But, it should not be misconstrued as a simple and easy module to be implemented. According to Professor Vivian Hart, comparatively it is an easy task to make a constitution when it becomes a legal and expert document drafted by a limited group of social elite. Even, the time taken would be rather limited. But, it would not be simple to make a constitution following a comprehensive dialogue with all groups of the political society in a country. It is a complex and time-consuming exercise. Though it may not lead to reconcile all disputes, participatory constitution making can still be considered the best method that can be used in adopting a constitution that would pave the way for creating an atmosphere for everyone to live peacefully and harmoniously. 

The path to be chosen by Sri Lanka 

The veritable crisis that the country, the society and the State have faced is not simple. It is in an unusually complex and complicated mess. The present crisis of Sri Lanka can be considered a gradual development of a situation which had occurred as a result of our failure to fulfil the necessary conditions best suited to our needs which were created by independence. Also, the inability to resolve the problems that emerged as an outcome thereof has resulted in aggravating the crisis into a maximum height. 

The independence gained in 1948 cannot be considered an outcome of a strong and organised social struggle. Thus, the independence gained through devious and crafty means did not become a powerful social phenomenon capable of promoting social harmony and integration. It did not contribute to create a strong democratic political atmosphere or generating matured political leaders. It did not become a social phenomenon capable of developing a common identity integrating and harmonising the society irrespective of ethnic, caste, religious or linguistic differences.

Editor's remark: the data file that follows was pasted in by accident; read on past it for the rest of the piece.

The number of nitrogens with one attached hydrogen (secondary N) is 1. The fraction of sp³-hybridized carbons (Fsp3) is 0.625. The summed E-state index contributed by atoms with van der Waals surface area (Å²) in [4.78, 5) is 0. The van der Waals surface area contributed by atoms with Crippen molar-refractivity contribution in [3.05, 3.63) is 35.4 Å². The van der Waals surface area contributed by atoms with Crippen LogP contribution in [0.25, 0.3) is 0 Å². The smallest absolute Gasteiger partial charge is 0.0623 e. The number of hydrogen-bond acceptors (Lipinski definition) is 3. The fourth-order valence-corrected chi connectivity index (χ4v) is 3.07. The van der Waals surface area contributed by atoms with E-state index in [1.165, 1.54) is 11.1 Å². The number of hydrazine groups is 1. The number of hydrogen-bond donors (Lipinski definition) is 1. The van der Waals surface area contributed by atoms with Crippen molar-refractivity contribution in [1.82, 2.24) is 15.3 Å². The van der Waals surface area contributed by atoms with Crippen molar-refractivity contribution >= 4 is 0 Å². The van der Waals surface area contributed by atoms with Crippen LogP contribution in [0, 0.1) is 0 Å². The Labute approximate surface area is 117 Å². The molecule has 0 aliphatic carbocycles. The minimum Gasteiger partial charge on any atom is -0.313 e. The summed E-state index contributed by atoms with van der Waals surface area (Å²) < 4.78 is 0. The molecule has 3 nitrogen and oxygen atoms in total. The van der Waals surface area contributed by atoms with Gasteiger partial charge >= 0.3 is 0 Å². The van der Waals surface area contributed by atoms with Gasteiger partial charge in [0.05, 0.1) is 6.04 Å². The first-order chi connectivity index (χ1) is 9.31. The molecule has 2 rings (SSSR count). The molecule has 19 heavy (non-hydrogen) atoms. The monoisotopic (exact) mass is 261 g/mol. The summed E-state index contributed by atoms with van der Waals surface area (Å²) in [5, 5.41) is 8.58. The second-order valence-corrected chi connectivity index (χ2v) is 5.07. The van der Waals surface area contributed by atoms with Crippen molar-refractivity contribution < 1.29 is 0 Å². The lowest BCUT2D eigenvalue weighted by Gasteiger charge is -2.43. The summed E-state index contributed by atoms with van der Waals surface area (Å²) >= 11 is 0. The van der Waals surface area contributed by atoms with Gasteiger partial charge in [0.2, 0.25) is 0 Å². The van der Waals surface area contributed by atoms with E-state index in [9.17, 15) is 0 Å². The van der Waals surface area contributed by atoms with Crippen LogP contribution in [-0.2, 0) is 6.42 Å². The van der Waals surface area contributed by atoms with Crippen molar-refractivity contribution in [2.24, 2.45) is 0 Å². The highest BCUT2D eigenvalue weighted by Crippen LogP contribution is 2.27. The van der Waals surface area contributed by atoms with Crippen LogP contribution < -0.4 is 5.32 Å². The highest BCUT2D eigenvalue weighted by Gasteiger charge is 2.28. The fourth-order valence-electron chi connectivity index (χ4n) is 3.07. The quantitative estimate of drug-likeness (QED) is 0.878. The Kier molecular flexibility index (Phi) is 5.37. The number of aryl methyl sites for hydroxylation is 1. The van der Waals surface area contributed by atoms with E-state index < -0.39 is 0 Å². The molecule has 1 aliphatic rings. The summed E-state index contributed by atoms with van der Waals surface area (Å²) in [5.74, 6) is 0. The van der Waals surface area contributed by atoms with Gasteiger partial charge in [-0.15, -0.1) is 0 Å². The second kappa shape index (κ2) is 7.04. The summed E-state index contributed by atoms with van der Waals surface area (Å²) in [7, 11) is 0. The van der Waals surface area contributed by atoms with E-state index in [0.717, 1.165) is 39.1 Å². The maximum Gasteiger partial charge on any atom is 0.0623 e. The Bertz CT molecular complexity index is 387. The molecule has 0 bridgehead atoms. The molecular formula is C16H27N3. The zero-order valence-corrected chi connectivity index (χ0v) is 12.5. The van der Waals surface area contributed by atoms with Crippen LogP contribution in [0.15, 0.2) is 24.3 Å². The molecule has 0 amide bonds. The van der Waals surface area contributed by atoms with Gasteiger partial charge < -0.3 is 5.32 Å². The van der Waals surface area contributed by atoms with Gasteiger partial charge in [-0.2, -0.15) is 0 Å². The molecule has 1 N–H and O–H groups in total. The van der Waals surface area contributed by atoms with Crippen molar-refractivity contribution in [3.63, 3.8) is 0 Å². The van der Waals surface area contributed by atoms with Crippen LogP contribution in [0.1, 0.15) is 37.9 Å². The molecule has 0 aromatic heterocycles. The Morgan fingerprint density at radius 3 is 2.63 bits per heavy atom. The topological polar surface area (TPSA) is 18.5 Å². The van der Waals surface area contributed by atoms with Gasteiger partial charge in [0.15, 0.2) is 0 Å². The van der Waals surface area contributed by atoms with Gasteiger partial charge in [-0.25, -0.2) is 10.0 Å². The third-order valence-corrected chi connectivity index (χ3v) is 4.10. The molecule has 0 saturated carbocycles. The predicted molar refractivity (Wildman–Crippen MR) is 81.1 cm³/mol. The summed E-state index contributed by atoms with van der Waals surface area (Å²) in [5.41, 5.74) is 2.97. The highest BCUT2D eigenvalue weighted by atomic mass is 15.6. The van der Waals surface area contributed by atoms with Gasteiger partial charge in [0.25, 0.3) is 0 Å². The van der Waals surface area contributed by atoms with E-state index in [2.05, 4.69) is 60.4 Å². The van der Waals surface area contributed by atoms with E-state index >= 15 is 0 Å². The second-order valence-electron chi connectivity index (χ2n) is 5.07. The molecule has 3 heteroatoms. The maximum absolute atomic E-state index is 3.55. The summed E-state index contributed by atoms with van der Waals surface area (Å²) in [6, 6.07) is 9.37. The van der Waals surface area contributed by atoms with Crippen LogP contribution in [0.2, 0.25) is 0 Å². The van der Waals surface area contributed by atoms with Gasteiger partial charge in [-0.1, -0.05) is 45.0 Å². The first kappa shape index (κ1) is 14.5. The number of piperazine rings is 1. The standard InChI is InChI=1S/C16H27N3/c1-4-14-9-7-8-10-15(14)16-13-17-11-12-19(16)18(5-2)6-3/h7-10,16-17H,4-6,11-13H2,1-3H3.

None of the leaders who emerged after independence attempted to integrate and build the nation disregarding the recognition accorded to ethnic, caste, religious or linguistic differences. Instead, what they have done was aggravate the differences. In fact, since independence, Sri Lanka has become a country going from crisis to crisis. As an outcome of it, it had become a country of protracted and large-scale violent conflicts and bloodshed. Even after ending the large-scale violent conflicts and bloodshed, the country has failed to engage in a committed effort to realise the serious errors and rectify them. 

The final outcome of this situation is such that the country, the society and the State have degenerated into a veritable state of extreme bankruptcy, failure and wretchedness. 

The Constitution of the country having been violated repeatedly has now become a weak document which cannot be used any longer. In spite of the fact that the political leaders do not seem to have penitence on the destruction that they had caused to the Constitution, the supreme law of the country, all of them admit the need for a new constitution. But, the political leaders have not made it a priority item in their political agenda. They all are dreaming of the forthcoming election.